by Lyf Compton
A fishing facility that government proposes to build in Edinboro is meeting resistance from some residents of the coastal West Kingstown community.
The facility, if built, will be home to boats that belong to fisherfolk who operate from Rose Place/Bottom Town and who will be displaced by the US$185 million port modernization project.
Last November, during a consultation held to discuss the proposed facility, residents of Edinboro expressed their serious concerns.
The issues were also detailed in a letter dated January 5, 2021 which was sent to the assistant project manager Lenski Douglas and copied to Prime Minister Dr Ralph Gonsalves, Chairperson of the Port Modernization Project Steering Committee Laura Anthony-Browne
and Chairperson of the Resettlement Committee Kenyatta Alleyne.
According to the letter, some residents believe a facility of that nature will deprive residents of the use of the beach, one of the only remaining such recreational areas in Kingstown.
The beach is used for recreational activities like swimming, health and therapeutic purposes, particularly among the elderly and for religious baptisms.
“…for the development of the lifesaving skill of swimming, particularly for the children in the area,” is also one use stated in the letter.
The letter further stated that the facility will have a negative effect on the community as the installation of gas filling stations, and storage, repair and maintenance facilities will adversely affect the location and its environs.
“Gas storage accidents can result in fatalities, fires and explosions. It can result in an exposure to obnoxious odors which can cause air pollution, and later can impact indoor air quality in the surrounding homes and the secondary school,” the letter noted.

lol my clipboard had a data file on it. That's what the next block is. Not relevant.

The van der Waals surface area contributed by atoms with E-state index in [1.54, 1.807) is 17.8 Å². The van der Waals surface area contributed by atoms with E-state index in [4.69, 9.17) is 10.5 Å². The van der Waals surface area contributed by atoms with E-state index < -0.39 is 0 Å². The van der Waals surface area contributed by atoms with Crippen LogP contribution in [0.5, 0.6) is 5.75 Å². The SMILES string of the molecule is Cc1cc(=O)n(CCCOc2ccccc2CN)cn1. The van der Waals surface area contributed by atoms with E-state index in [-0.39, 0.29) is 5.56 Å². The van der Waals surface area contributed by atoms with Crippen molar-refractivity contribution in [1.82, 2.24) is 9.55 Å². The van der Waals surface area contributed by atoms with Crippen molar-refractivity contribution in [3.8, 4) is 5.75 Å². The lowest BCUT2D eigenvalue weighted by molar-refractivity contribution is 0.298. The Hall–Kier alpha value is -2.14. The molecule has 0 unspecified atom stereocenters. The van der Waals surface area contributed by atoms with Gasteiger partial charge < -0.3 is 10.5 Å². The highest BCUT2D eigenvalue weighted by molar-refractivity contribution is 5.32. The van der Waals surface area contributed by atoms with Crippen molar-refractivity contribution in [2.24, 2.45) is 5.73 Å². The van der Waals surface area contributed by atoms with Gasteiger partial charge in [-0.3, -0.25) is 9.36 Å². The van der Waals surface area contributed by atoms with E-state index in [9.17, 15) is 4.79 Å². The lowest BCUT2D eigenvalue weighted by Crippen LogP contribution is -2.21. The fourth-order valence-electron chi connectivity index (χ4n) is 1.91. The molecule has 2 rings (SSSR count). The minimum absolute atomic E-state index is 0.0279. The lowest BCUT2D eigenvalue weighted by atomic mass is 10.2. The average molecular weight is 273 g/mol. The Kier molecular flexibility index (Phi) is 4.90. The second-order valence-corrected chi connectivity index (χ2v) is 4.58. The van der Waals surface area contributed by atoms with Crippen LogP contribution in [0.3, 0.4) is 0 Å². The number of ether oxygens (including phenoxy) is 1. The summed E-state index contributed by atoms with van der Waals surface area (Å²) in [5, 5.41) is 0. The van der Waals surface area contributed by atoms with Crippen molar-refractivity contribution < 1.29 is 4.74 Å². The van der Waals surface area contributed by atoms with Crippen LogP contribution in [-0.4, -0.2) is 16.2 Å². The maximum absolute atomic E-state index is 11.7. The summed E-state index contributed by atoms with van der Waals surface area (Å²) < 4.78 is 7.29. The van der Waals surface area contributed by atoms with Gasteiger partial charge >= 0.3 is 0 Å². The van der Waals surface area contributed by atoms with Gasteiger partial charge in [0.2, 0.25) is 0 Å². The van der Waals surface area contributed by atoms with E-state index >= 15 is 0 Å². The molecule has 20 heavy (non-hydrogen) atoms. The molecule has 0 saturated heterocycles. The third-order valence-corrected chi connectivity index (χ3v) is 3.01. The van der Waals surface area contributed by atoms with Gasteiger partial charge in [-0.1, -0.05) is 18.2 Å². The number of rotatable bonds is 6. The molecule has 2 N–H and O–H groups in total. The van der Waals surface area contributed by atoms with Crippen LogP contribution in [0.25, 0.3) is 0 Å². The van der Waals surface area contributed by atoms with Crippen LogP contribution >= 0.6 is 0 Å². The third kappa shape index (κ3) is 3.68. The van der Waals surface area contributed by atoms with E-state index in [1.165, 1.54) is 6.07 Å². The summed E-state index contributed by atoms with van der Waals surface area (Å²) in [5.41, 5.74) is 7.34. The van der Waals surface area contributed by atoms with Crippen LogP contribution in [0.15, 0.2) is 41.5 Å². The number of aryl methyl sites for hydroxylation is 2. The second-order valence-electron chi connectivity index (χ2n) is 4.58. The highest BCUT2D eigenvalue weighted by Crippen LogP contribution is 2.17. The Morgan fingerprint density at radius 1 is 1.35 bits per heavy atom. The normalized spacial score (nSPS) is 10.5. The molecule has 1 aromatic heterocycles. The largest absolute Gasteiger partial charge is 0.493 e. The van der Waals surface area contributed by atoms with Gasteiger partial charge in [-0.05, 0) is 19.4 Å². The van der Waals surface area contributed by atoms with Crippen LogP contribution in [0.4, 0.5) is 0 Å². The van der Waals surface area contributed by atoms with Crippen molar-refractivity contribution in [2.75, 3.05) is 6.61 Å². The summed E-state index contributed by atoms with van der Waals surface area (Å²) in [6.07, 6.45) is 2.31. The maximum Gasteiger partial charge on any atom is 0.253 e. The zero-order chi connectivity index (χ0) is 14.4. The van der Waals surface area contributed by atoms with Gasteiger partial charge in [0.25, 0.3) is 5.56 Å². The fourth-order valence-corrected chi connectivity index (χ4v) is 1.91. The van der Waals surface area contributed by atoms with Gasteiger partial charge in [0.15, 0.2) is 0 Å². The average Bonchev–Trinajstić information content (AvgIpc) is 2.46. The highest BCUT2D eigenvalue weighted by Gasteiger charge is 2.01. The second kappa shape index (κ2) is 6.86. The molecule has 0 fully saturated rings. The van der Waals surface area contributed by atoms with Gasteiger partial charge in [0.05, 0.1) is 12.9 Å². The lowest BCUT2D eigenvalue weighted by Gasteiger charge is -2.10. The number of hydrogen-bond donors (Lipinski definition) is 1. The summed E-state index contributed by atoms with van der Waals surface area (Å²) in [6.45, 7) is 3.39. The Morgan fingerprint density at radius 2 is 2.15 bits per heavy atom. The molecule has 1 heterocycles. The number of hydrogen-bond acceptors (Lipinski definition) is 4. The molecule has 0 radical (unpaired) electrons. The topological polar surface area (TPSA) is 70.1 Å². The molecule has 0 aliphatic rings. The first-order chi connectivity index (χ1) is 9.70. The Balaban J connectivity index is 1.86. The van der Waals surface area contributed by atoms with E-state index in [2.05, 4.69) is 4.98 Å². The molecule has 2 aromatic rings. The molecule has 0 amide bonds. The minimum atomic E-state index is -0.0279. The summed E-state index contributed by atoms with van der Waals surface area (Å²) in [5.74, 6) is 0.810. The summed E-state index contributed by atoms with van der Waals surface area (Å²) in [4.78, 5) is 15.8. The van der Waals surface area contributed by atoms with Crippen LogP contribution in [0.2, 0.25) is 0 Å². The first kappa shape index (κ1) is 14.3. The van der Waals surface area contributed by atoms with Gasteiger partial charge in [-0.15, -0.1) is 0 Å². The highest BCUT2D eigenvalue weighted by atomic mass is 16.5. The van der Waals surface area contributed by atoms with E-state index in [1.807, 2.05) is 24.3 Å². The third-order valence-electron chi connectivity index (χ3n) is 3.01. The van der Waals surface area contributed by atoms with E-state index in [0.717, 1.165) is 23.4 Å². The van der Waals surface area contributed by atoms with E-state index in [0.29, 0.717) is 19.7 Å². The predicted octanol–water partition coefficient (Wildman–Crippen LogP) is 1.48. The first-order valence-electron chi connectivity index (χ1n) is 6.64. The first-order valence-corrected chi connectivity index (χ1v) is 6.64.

The Dr. J. P. Eustace Memorial Secondary School is located a few feet away from the proposed site.
The letter also notes that residents fear that the facility will be followed by a build-up of temporary or permanent shelters as is the case at Rose Place and that could create new and unwanted squatting settlements in the area. Residents noted that abandoned properties already attract unwanted squatters.
“The cultural impact on the community and the secondary school, which is a stone’s throw away from the proposed location site, will adversely affect the social behaviors of the residents and the students.
“Behaviors such as smoking, drinking, swearing, promiscuity, truancy, gambling and illegal trafficking,” the letter detailed, while noting that the possibility exists that students will transfer negative behaviors learnt in the new environment to their communities when they return home.
“The negative impact on the Dr. J. P. Eustace Memorial Secondary School’s hundreds of students who travel from as far away as Diamond Village on the Windward side, and from Vermont on the Leeward side,” is another issue listed in the letter.
Residents also highlighted environmental impact issues.